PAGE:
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Categories: Ages + Stages, School-Aged Children, Science 101 + Mythbusting, Tweens + Teens

The Science of Kelly Clarkson’s Baby Fat, Because We Apparently Need to Talk About It.

By March 12, 2015 No Comments

Let’s talk about something that’s none of our business: Kelly Clarkson’s postpartum body. We’re not going to talk about her third number one album on the billboard charts, her awesome duet with Jimmy Fallon or her adorable baby girl. We’re going to put her recent accomplishments aside and talk about her postpartum body because she had the nerve to have a baby in June and not be “skinny again” by March, and that’s what really matters.</sarcasm>

Before we talk about Clarkson specifically, let’s talk about what’s average and what’s recommended in terms of pregnancy and postpartum weight gain. The American College of Obstetricians and Gynecologists (ACOG) recommends a gestational weight gain (GWG) of 25-35 pounds for a

Trends in Gestational Weight Gain 1990-2005 via

Trends in Gestational Weight Gain 1990-2005 via

woman that began her pregnancy with a body mass index of 18.5-24.9 and is pregnant with a single fetus. In reality what we’re seeing is an increasing trend in women gaining both less than and more than the recommended GWG. This is because more women are beginning their pregnancies with a BMI considered overweight or obese.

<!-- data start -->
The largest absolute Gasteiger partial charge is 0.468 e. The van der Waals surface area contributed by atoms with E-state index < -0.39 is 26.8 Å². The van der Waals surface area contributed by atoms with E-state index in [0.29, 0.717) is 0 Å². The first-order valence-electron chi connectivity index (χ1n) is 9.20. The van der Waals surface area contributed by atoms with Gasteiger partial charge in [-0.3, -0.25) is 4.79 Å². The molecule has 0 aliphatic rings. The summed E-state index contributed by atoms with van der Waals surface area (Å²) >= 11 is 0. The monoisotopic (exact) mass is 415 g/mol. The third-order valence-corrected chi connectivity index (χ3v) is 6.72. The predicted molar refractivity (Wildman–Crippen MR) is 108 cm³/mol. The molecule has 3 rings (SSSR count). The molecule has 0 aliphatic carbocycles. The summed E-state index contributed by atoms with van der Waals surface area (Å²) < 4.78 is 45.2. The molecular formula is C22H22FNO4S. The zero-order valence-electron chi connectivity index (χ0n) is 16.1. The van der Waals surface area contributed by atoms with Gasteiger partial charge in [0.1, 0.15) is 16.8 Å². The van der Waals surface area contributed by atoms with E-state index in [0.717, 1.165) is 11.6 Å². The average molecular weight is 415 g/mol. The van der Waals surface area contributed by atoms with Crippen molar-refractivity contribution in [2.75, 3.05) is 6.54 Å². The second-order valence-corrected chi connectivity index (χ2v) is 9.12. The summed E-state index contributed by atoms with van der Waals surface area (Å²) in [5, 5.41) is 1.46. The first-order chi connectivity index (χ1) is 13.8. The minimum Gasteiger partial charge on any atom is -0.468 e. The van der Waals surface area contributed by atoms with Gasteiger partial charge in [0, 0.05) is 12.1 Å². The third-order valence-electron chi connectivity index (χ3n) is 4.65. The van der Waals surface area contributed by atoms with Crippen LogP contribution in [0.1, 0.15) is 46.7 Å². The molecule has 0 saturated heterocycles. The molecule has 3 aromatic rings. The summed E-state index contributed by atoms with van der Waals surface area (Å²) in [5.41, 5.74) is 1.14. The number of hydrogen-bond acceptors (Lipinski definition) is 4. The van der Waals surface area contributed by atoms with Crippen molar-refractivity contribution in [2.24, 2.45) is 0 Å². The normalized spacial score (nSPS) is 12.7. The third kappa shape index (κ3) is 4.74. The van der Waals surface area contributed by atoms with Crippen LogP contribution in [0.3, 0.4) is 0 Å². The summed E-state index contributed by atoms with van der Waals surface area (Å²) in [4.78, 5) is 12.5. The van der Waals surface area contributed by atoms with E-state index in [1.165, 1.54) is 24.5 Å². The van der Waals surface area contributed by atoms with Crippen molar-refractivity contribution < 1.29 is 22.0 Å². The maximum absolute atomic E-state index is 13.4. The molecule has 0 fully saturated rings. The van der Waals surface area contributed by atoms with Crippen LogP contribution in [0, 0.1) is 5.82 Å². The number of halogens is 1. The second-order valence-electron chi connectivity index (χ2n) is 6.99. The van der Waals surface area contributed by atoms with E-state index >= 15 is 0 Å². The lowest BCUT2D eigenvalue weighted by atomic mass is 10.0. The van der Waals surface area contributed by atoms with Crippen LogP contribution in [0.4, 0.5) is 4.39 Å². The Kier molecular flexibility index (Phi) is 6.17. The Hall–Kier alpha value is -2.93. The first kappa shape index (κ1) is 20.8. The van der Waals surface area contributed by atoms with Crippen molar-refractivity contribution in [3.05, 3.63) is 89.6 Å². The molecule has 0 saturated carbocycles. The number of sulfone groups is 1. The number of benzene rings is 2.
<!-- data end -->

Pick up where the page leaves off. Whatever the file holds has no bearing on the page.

Postpartum trends also show that a year after giving birth, women that began their pregnancy at a “normal” weight and gained the recommended amount retained three pounds of their pregnancy weight a year later. Those that gained more than the recommended weight retained about 10 pounds. Within some weight ranges the retained gestational weight can become problematic, putting women at risk for the development of type 2 diabetes post-pregnancy.

Postpartum GWG by week via

Postpartum GWG by week via

Retained gestational weight gain can compound with subsequent pregnancies, increasing a woman’s pre-pregnancy BMI and putting them at risk for gestational complications such as gestational diabetesHELLP syndrome and preeclampsia.

A major assumption in previous research (and it seems by society in general) is that postpartum “baby weight” serves no purpose, but that assumption is being challenged by evolutionary biologists.  Research in this field over the last decade has posited that postpartum weight retention plays an important role in lactation, providing nursing mothers with energy reserves should their baby’s need for milk outpace the mother’s energy (food) intake.